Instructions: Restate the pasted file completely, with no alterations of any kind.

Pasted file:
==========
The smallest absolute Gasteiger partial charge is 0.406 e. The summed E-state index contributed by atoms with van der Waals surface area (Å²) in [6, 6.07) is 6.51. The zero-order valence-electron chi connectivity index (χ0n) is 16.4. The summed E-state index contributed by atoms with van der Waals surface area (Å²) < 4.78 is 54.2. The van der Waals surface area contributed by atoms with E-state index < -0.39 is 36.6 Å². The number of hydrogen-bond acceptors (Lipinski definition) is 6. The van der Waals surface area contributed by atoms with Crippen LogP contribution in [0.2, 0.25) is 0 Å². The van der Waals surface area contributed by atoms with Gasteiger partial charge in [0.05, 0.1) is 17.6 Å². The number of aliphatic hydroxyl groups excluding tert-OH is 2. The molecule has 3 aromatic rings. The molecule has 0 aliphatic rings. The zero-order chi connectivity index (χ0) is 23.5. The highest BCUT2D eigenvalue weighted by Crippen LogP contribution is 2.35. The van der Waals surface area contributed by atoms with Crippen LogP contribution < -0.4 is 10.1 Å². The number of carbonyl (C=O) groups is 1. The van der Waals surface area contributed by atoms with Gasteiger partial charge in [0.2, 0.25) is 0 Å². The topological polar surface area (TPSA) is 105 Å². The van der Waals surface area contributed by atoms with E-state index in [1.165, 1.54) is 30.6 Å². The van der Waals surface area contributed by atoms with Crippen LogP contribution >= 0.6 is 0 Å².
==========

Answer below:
The smallest absolute Gasteiger partial charge is 0.406 e. The summed E-state index contributed by atoms with van der Waals surface area (Å²) in [6, 6.07) is 6.51. The zero-order valence-electron chi connectivity index (χ0n) is 16.4. The summed E-state index contributed by atoms with van der Waals surface area (Å²) < 4.78 is 54.2. The van der Waals surface area contributed by atoms with E-state index < -0.39 is 36.6 Å². The number of hydrogen-bond acceptors (Lipinski definition) is 6. The van der Waals surface area contributed by atoms with Crippen LogP contribution in [0.2, 0.25) is 0 Å². The van der Waals surface area contributed by atoms with Gasteiger partial charge in [0.05, 0.1) is 17.6 Å². The number of aliphatic hydroxyl groups excluding tert-OH is 2. The molecule has 3 aromatic rings. The molecule has 0 aliphatic rings. The zero-order chi connectivity index (χ0) is 23.5. The highest BCUT2D eigenvalue weighted by Crippen LogP contribution is 2.35. The van der Waals surface area contributed by atoms with Crippen LogP contribution < -0.4 is 10.1 Å². The number of carbonyl (C=O) groups is 1. The van der Waals surface area contributed by atoms with Gasteiger partial charge in [0.2, 0.25) is 0 Å². The topological polar surface area (TPSA) is 105 Å². The van der Waals surface area contributed by atoms with E-state index in [1.165, 1.54) is 30.6 Å². The van der Waals surface area contributed by atoms with Crippen LogP contribution >= 0.6 is 0 Å².